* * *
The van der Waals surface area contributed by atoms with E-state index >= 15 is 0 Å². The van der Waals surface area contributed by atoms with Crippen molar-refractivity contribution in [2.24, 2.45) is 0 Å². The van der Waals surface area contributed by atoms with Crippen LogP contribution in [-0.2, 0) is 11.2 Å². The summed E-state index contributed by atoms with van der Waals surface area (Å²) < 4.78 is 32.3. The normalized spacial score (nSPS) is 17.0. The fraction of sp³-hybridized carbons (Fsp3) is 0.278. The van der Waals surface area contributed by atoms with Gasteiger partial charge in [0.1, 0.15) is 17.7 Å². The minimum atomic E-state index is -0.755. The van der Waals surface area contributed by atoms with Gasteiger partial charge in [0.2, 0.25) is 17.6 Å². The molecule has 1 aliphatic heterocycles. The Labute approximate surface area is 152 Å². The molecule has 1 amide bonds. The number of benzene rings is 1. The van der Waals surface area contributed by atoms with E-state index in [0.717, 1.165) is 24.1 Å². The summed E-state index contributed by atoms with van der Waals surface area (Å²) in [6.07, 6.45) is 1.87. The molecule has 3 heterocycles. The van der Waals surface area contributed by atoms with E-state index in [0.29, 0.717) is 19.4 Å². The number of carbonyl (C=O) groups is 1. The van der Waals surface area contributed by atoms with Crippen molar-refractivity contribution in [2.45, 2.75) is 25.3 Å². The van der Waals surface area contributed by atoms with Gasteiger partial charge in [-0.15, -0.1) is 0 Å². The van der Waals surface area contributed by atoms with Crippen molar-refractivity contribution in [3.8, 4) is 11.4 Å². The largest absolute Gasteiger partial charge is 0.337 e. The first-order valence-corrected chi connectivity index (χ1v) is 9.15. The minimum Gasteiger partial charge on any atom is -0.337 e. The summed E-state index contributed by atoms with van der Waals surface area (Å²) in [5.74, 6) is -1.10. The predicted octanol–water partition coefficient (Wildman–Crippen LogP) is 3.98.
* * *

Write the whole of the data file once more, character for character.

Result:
The van der Waals surface area contributed by atoms with E-state index >= 15 is 0 Å². The van der Waals surface area contributed by atoms with Crippen molar-refractivity contribution in [2.24, 2.45) is 0 Å². The van der Waals surface area contributed by atoms with Crippen LogP contribution in [-0.2, 0) is 11.2 Å². The summed E-state index contributed by atoms with van der Waals surface area (Å²) < 4.78 is 32.3. The normalized spacial score (nSPS) is 17.0. The fraction of sp³-hybridized carbons (Fsp3) is 0.278. The van der Waals surface area contributed by atoms with Gasteiger partial charge in [0.1, 0.15) is 17.7 Å². The minimum atomic E-state index is -0.755. The van der Waals surface area contributed by atoms with Gasteiger partial charge in [0.2, 0.25) is 17.6 Å². The molecule has 1 aliphatic heterocycles. The Labute approximate surface area is 152 Å². The molecule has 1 amide bonds. The number of benzene rings is 1. The van der Waals surface area contributed by atoms with E-state index in [0.717, 1.165) is 24.1 Å². The summed E-state index contributed by atoms with van der Waals surface area (Å²) in [6.07, 6.45) is 1.87. The molecule has 3 heterocycles. The van der Waals surface area contributed by atoms with E-state index in [0.29, 0.717) is 19.4 Å². The number of carbonyl (C=O) groups is 1. The van der Waals surface area contributed by atoms with Crippen molar-refractivity contribution in [2.45, 2.75) is 25.3 Å². The van der Waals surface area contributed by atoms with Gasteiger partial charge in [-0.15, -0.1) is 0 Å². The van der Waals surface area contributed by atoms with Crippen molar-refractivity contribution in [3.8, 4) is 11.4 Å². The largest absolute Gasteiger partial charge is 0.337 e. The first-order valence-corrected chi connectivity index (χ1v) is 9.15. The minimum Gasteiger partial charge on any atom is -0.337 e. The summed E-state index contributed by atoms with van der Waals surface area (Å²) in [5.74, 6) is -1.10. The predicted octanol–water partition coefficient (Wildman–Crippen LogP) is 3.98.